that microreactors are generally 1  -to -10 megawatts of electric                                                               
energy  in size,  but they  can be  as large  as 50  megawatts of                                                               
electric energy, as the legislation identifies.                                                                                 
10:21:37 AM                                                                                                                   
MR.  NICHOL  outlined  the three  concerns  customers  have  when                                                               
considering  a  microreactor: the  timeline,  the  cost, and  the                                                               
regulatory process.   He pointed out [on slide  4] the deployment                                                               
timeline.  The process begins  when a customer makes the decision                                                               
and enters  into a contract with  a provider.  At  this time, the                                                               
licensing process would  begin.  He suggested  some parallel work                                                               
could be done  during manufacturing, such as  construction on the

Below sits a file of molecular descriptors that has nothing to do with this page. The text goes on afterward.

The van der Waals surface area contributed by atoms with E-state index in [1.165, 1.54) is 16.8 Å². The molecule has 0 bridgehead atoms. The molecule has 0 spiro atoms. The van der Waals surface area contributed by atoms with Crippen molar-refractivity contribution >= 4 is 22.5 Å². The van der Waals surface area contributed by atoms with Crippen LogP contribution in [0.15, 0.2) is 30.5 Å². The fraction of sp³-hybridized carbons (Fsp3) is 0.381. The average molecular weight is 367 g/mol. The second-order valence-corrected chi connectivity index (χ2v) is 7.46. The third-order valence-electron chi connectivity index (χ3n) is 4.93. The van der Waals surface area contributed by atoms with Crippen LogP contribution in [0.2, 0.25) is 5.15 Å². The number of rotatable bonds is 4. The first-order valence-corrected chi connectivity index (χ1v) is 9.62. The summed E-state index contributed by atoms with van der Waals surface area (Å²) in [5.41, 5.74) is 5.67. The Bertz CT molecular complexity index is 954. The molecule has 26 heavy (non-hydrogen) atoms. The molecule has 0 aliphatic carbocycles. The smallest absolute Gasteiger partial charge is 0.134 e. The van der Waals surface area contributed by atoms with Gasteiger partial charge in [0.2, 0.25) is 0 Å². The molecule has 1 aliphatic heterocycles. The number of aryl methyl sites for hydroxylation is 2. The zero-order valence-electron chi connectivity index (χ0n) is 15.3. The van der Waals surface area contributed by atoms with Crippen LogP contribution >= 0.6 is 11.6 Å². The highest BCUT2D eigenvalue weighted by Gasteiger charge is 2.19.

site.  He stated that there  would need to be NRC approval before                                                               
the start  up.  He  indicated that a conservative  estimation for                                                               
this process  is seven  years, but  it could be  as fast  five as                                                               
years.   He said that  over the past  four years there  have been                                                               
time reductions  concerning the licensing process  and the supply                                                               
chain,  and  the  graph  [on  the  slide]  displays  a  five-year                                                               
timeline.    He  offered  that  NEI is  working  to  shorten  the                                                               
timeline  to three  years.   He added  that microreactors  have a                                                               
shorter deployment timeline than advanced nuclear reactors.                                                                     
10:24:28 AM                                                                                                                   
MR.  NICHOL, in  response to  Representative Kaufman,  stated the                                                               
timeline is built on the  assumption that the technology would be